Better Late Than Never: Don’t Breathe

Spoilers abound:

Don’t Breathe has an interesting premise: replace the feature creature of a horror flick with a blind war vet, make audiences wonder if he’s the villain or an innocent, disabled victim just trying to protect his home, and then immediately break that illusion, reducing the remaining two-thirds of the movie into a gory slugfest for survival.

All of that might sound less than appealing, which it doesn’t have to be—but in this case it often is. Due to his pre-existing creepy-factor, we never quite feel sorry for Stephen Lang, whose character name in the credits aptly reads: The Blind Man. Perhaps we’d feel something if he was a little more homely, or was shown struggling to move about his house. Even just dressing him in a housecoat, sunglasses and slippers would do, but instead he’s in a style of tank top more often referred to as a “wife-beater,” and likes walking his slobbering beast of a Rottweiler around the neighbourhood. Not exactly helpless. But if they had taken the time to build him up as gentle and kind, the switcheroo where he turns out to be a deranged monster would punch a lot harder.

The drive of the movie is simple, if a little far-fetched: three post-teen chums are making a living in desolate, mostly abandoned Detroit by robbing wealthy houses. The good guy of the group, Alex, played by Dylan Minnette, has a magical contraption that can incapacitate any home alarm system. He’s stolen this device from his police officer father. With it, the three rob houses and then stage each scene to look like a break-in by smashing a window on their way out, thus setting off the alarm. They never steal cash (for some reason not explained), and never over ten thousand dollars, because then the level of the crime is raised and the punishment becomes more severe—though I’m sure that if they could nail you with a few dozen of these, it’d make no difference.

The real mystifier is why Alex is even robbing houses. We’re not told what he gets out of it, or if there’s an underlying need beyond the shits and giggles. The other two, played by Jane Levy (Rocky) and Daniel Zovatto (Money), are in it to make enough money so they can escape to California with Rocky’s daughter. Why they choose California is tough to say. Better employment opportunities? The sunshine? We’re never told why, and they may not even know what awaits them on the west coast–beyond bountiful smog.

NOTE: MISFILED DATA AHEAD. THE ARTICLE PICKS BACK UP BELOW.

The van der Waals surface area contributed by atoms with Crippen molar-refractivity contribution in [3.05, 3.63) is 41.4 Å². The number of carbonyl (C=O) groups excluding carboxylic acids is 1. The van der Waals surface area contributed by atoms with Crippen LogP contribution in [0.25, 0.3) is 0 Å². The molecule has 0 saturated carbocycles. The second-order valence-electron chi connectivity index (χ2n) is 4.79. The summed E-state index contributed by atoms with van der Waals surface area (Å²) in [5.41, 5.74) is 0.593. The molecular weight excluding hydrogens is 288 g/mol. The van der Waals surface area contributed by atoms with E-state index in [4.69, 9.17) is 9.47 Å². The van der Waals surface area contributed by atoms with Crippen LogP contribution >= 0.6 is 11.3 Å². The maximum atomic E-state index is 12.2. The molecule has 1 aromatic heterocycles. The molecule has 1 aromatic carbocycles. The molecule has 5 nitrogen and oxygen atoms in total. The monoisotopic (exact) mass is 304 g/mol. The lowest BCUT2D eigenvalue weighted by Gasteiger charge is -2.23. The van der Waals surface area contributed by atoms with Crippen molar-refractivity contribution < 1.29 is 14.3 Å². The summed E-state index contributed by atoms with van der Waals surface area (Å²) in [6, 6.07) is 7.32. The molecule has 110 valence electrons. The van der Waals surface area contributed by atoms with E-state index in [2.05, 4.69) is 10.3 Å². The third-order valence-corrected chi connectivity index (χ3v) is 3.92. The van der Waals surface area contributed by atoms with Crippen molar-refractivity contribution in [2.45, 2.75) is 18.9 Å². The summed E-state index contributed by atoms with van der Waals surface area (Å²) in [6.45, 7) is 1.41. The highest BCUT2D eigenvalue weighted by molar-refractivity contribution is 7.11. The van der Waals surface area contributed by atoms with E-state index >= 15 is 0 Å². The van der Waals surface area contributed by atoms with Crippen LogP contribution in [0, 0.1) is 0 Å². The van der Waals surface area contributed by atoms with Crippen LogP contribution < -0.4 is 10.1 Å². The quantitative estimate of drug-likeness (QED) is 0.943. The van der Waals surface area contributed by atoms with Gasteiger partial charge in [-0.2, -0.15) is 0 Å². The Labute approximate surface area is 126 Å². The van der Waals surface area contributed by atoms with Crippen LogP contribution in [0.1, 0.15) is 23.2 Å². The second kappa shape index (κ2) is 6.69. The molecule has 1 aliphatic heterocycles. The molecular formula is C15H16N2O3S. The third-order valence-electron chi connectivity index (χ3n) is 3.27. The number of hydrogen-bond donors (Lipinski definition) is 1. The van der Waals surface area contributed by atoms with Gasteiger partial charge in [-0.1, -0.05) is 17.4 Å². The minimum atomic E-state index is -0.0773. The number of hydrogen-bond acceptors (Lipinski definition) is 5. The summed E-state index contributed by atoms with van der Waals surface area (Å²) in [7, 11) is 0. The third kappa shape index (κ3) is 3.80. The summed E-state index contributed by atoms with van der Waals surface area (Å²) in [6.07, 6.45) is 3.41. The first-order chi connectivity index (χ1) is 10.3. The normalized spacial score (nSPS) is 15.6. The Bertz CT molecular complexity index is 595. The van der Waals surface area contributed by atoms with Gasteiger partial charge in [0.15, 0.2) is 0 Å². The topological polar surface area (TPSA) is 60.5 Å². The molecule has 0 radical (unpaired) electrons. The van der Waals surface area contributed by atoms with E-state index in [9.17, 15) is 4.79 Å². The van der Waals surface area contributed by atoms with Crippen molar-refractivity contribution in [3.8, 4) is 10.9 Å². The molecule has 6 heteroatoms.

Alas, they meet their match with The Blind Man. When his daughter died in an automotive incident, The Blind Man was awarded a 300k settlement. It only makes sense to the trio of super-thieves that he’d keep all that money in his dilapidated house, rather than a bank account, so they decide to steal it. The attempt begins with a botched chloroform attack which The Blind Man easily wakes up from, before going on to make messy work of the three amigos. Here, I thought he’d be shown to be an excellent hunter—maybe channeling some fighting prowess from his time in the army. But we don’t really get that sense. Instead we see him struggle to find people right in front of his face, often firing his gun wildly at noises. The title implies that even breathing around him will have you caught, but his senses aren’t quite so keen.

What follows is a multi-pronged escape attempt that goes hilariously awry, the discovery of a woman chained-up in The Blind Man’s basement, and the last time you’ll ever want to see a turkey baster again. Just toss yours out now, you can baste your Thanksgiving bird with something else.

The whole affair ends up becoming a bloody slog where repeatedly, just when you think a character is dead, they come back to life and keep pushing. It even becomes hard to say if the audience is meant to cheer for one side or the other–I defaulted to cheering for the Rottweiler (dog lover over here).

All of that aside, what truly baffled me was the ending. Leaving for brighter pastures, Rocky sees a TV news story about how the old blind man was found severely beaten, and how he’d managed to defend himself and protect his home. Make no mistake, he’s shown as the innocent victim of a crime, recovering in hospital. Which made me wonder: What about the body of the woman (sex slave, really) left in his basement, with his baby in her belly? Or the padded suite where said slave had been living for nine months? Or even that she was the one who had killed his daughter way back when? Did Detroit’s finest miss all these connections? Perhaps they didn’t even search the scene of the crime where two people, intruders or not, were murdered. It seems like a Moby Dick-sized oversight.

So, the opinion most people often flip to without fully reading a review is the score at the end. My rating is a simple yes or no question: Did I pull out my Nintendo Switch and start playing Zelda during this movie? Yes, I did. Though I did glance up every so often, and was listening enough to catch the gist of events. Regardless, I wouldn’t even recommend putting this movie on as background noise. Too much grunting, and you may accidentally look up during the turkey baster scene.

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